The terms "personality" and "temperament" are synonymous to most people. When we use these terms, we are referring to the predictable patterns of thoughts, feelings, and behaviors. There are many theories about personality types. The DISC Model is simple to understand, easy to remember, and practical to apply.
Understanding our active or passive roles (extroverts and introverts) helps us identify our specific temperament styles. By combining these two different categories of influences, along with our task and people-orientations, we end up with four specific types.
You have a predictable pattern of behavior because you have a specific personality. There are four basic personality types. These types, also known as temperaments, blend together to determine your unique personality. They help you understand why you often feel, think, and act the way you do.
Understanding the four-quadrant model of basic human behavior often explains why people do what they do. These insights can make the difference between right and wrong responses, and the best or worst behavior in any situation.
Discovering your behavioral blend
There are four basic personality types known as D, I, S, and C behavior. Everyone is a blend or combination of these four temperaments. No type is better than the other. No one has a bad personality. The most important factor is what you do with your personality. Don't let your personality control you; instead learn how to control your personality.
Controlling yout Behavioral Blend/s
When we discover our personality types, we can recognize the specific areas in which we need to improve. The following are admo- nitions and challenges to help you focus on becoming more balanced. These points apply to all of us, but they are especially pertinent in our areas of weakness and need.
"It can make the difference in happiness and sorrow . . . success and failure in life."
Are you a Transactional or Transformational Leader?
According to many authorities on leadership there are "two fundamental types of leaders; the transactional and the transformational leader.
Transactional leaders engage in an exchange process with followers; 'If you do this, I'll give you that'. Transformational leadership, by contrast, gets people to do far more than they themselves expect they can do."
Transactional leadership is more contingent upon rewards. There's a contract exchange of rewards for tasks. There are promises of rewards for good performance. Accomplishments are recognized. There's a transaction between the leader and the follower.
Most people believe —
"Leaders are not born. They are made!"
But it is probably more accurate to say —
"Everyone is born with the innate ability to become a leader!"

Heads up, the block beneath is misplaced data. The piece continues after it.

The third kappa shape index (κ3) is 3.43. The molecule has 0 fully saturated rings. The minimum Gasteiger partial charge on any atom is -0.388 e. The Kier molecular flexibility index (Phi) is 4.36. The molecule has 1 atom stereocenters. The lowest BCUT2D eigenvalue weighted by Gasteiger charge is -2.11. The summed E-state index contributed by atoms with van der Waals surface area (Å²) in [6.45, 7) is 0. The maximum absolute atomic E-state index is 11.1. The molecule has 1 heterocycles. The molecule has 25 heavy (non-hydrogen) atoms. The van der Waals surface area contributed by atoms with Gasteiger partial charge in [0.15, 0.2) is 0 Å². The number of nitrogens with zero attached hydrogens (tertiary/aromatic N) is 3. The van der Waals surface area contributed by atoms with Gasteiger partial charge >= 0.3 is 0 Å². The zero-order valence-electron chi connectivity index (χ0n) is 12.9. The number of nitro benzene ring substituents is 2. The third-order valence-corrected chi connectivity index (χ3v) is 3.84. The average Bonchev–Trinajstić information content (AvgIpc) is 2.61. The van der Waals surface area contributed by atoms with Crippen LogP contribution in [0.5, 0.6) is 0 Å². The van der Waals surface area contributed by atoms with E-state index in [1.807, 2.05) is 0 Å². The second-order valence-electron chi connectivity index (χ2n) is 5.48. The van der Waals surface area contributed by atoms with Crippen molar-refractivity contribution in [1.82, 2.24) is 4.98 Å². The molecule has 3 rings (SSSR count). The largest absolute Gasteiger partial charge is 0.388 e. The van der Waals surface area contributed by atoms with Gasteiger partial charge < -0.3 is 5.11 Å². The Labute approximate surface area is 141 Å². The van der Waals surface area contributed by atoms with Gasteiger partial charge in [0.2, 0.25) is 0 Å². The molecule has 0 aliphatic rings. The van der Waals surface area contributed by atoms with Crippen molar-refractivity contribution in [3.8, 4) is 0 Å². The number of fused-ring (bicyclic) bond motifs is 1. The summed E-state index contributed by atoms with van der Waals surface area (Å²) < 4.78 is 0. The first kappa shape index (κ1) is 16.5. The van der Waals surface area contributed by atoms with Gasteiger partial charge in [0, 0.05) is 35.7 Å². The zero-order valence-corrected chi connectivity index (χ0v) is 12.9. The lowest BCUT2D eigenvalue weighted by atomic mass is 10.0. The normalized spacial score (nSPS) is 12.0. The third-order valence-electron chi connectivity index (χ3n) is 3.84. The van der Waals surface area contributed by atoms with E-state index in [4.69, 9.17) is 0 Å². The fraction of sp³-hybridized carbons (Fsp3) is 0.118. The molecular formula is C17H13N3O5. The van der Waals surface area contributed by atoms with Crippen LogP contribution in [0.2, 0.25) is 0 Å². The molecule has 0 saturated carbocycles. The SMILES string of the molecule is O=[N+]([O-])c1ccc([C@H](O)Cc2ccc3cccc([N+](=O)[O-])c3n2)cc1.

DISC Learning Styles
According to Cynthia Tobias' book, THE WAY THEY LEARN, there are four basic learning styles: Concrete, Abstract, Sequential, and Random. There are also three ways we remember. She adds, "Learning styles researchers Walter Barbe and Raymond Swassing present three modes of sensory perception (ways of remembering) that we all use in varying degrees." These "modalities" (auditory, visual, and kinesthetic) affect everyone's learning styles.
Every leader should discover their auditory, visual, or kines- thetic / feeling styles in order to help communicate better with their followers and fellow leaders. It is not always their follower's fault when things are misunderstood. It is every leader's responsibility to work with others to know how they learn best.
Neurolinguistic Programing (NLP) is the unique way our minds often process what we say and hear. The following in- sights are simple observations of how people verbally share their thoughts, plus how people perceive what they hear.
Everyone processes what they experience through their unique senses. There is no normal right or wrong way of processing what we hear. Some leaders can intuitively “read between the lines” of those who are silently hurting, while other leaders are better able to say just the right words at the right time.
The problem is that we tend to lean toward and be controlled by our specific NLP. Under pressure and stress we lean toward our strengths, because that’s where we are most comfortable and confident. But the overuse of a strength can become an abuse and the best thing about us can become the worst.
How To Handle Conflicts
Often, the greatest hindrances to healthy relationships are personality conflicts. Positive individuals, desiring to build good relationships, are often discouraged because of misunderstandings and clashes with others.
This section is designed to help you discover why people do what they do under pressure and why you may conflict with others. Life's success principles on how to handle clashes are clear. The problem is many people are not aware of their "sensitive spots." Everyone needs to learn more about avoiding and resolving conflicts.
"Most problems today are not technical — they're relational — personality conflicts and clashes with others."
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